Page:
The value of Geek Therapy and cultural competence


#1

Dear geek therapy,
Typically I do not write letters like this but then something happened…

That’s the way some magazine letters start, but the sentiment here is the same. In my day job, I am a supervisor for a small collective of community therapists. Recently we had a rather challenging young man we needed to complete an assessment on. The young man was not rude, but very dismissive, putting very little effort in providing information, and offering single word answers to assessment questions. But then something happened that cracked the wall; The assessor began to talk about their love of comics and anime. The child lit up and opened up to the discussion. He was able to identify characters he connected with, and how he has had similar experiences. In essence the assessor found one of the keys to entering into an I and thou relationship, just by being authentic and sharing a piece of themselves. Being a geek is not itself a cultural competency, but being able to be real, and tune in to client interests is. This site and this idea of geek therapy is bigger than we think. Engaging clients in their personal interests can go a long ways towards building trust and opening communication. This is anecdotal obviously, but it points to the importance of what we are working towards here, and I thought it was worth sharing.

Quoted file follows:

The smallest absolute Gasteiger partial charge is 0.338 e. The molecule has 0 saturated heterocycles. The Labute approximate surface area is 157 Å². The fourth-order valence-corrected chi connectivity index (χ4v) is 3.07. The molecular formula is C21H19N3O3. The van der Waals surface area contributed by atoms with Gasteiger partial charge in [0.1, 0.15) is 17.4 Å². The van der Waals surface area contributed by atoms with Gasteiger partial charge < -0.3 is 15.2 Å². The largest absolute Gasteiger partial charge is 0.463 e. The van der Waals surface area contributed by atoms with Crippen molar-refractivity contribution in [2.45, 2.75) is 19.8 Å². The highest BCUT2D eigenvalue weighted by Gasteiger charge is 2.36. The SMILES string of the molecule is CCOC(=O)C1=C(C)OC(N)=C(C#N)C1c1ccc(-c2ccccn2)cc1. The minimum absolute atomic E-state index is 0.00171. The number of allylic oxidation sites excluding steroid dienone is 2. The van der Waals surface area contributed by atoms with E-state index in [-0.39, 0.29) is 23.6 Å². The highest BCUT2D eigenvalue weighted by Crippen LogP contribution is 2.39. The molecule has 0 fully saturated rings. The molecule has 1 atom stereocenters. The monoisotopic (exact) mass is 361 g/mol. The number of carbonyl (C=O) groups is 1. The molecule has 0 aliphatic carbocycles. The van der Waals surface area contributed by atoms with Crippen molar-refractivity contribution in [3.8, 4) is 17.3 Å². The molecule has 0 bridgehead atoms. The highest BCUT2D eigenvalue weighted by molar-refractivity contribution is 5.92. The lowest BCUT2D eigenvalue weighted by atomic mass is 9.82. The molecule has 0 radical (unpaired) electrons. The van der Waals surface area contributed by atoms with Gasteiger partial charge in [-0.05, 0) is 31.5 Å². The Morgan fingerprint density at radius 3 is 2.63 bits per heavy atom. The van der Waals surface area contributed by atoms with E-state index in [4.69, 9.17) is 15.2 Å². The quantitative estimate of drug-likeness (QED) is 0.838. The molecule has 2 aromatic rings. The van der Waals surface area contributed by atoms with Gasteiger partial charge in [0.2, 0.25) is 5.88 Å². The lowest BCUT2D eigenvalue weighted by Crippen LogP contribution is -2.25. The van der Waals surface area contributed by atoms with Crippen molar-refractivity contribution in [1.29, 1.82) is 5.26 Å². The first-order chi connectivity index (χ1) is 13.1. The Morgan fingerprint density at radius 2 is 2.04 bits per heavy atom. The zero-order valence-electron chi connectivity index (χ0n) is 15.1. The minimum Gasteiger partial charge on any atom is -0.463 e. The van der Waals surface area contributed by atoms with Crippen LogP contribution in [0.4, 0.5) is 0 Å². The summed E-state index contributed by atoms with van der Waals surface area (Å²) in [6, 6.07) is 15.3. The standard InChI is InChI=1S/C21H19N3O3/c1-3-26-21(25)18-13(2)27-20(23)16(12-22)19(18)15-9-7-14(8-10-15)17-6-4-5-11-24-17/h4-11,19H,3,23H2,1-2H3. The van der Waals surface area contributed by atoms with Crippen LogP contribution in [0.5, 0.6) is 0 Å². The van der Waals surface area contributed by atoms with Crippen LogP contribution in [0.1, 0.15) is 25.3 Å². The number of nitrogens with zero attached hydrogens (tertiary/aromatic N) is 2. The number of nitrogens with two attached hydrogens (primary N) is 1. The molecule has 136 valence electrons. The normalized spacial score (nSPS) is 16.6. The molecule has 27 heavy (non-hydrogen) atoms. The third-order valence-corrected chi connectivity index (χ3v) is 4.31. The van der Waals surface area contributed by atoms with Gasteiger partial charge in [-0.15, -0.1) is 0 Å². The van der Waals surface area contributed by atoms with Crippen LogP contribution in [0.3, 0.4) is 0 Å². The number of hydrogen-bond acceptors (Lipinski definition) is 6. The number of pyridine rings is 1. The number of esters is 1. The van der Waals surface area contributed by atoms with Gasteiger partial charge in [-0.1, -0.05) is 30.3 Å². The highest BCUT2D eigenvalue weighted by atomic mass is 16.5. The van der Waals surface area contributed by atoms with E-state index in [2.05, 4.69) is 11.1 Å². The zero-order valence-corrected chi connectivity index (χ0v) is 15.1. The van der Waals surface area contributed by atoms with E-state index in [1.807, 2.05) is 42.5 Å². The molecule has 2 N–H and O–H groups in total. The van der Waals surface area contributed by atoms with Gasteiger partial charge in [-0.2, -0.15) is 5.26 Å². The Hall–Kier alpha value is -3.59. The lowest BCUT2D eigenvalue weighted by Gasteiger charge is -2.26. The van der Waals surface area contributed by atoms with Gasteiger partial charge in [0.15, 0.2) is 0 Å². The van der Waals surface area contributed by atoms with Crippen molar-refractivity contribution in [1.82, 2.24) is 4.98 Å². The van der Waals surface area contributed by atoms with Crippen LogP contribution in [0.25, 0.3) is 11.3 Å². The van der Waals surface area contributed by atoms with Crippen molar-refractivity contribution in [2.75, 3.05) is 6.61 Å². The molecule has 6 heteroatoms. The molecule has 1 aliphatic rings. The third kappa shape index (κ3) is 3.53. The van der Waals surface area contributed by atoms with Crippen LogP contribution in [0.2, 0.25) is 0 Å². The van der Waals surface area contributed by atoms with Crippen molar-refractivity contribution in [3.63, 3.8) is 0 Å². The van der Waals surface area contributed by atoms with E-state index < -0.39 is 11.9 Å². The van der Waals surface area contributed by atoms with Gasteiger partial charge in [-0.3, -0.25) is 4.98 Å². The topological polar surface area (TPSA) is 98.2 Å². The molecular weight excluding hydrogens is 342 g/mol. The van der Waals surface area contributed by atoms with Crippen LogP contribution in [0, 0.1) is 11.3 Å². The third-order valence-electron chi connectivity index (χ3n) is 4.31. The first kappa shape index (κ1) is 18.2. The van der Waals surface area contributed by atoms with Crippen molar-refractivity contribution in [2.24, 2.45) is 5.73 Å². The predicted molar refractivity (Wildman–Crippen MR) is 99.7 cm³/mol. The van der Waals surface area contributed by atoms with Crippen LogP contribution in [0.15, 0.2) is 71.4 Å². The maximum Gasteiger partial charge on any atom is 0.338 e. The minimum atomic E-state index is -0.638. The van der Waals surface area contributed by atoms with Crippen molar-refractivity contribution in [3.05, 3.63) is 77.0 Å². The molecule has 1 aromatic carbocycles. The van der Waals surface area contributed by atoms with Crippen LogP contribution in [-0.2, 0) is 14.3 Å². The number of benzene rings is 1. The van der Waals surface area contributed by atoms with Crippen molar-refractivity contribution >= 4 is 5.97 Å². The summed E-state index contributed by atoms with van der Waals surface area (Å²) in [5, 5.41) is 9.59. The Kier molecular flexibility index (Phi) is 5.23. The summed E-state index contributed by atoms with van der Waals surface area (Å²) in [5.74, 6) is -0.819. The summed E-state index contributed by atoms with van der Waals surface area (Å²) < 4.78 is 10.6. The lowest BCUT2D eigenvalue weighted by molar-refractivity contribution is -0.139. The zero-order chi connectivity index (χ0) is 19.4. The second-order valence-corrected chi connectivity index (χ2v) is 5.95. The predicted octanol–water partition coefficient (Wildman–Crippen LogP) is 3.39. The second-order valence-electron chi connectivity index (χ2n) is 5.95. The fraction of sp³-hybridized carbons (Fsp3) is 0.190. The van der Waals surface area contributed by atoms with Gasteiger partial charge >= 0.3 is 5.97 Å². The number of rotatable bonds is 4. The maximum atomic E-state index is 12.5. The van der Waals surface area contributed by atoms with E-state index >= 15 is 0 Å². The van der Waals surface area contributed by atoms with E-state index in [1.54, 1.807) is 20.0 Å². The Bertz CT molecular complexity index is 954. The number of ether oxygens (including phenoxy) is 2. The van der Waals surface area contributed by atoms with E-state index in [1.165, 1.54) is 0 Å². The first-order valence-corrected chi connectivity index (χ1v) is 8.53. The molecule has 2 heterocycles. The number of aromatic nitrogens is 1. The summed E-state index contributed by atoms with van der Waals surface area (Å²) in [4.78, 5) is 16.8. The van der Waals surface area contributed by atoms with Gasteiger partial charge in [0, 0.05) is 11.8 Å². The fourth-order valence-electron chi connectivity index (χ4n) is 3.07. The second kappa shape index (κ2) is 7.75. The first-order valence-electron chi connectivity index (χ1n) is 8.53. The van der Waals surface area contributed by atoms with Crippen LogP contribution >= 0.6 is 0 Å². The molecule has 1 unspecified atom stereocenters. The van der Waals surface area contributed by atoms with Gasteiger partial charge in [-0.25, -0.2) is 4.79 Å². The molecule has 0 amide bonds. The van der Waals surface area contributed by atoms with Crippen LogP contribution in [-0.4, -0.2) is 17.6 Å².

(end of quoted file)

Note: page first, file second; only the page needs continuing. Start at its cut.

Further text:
If we can do so without contravening any confidentiality, we should use this forum to tell our stories. This is how geek culture is saving the world.


#2

We tend to think about cultural competency as religion and ethnicity, but we forget that popular culture is culture. In fact it is THE culture of this century. You can claim to be from a specific religion and ethnicity, and that will serve as your background, but your connection to the stories that the world shares through the internet, through books and through movies and games… all of that is part of your formative culture as well. Pop Culture is culture and thus should be a part of cultural competency. It doesn’t mean you have to be a lord of all things geek, but you have to know that everyone has been impacted by stories differently and recognizing that in someone is a step toward forming better relationships with people and patients.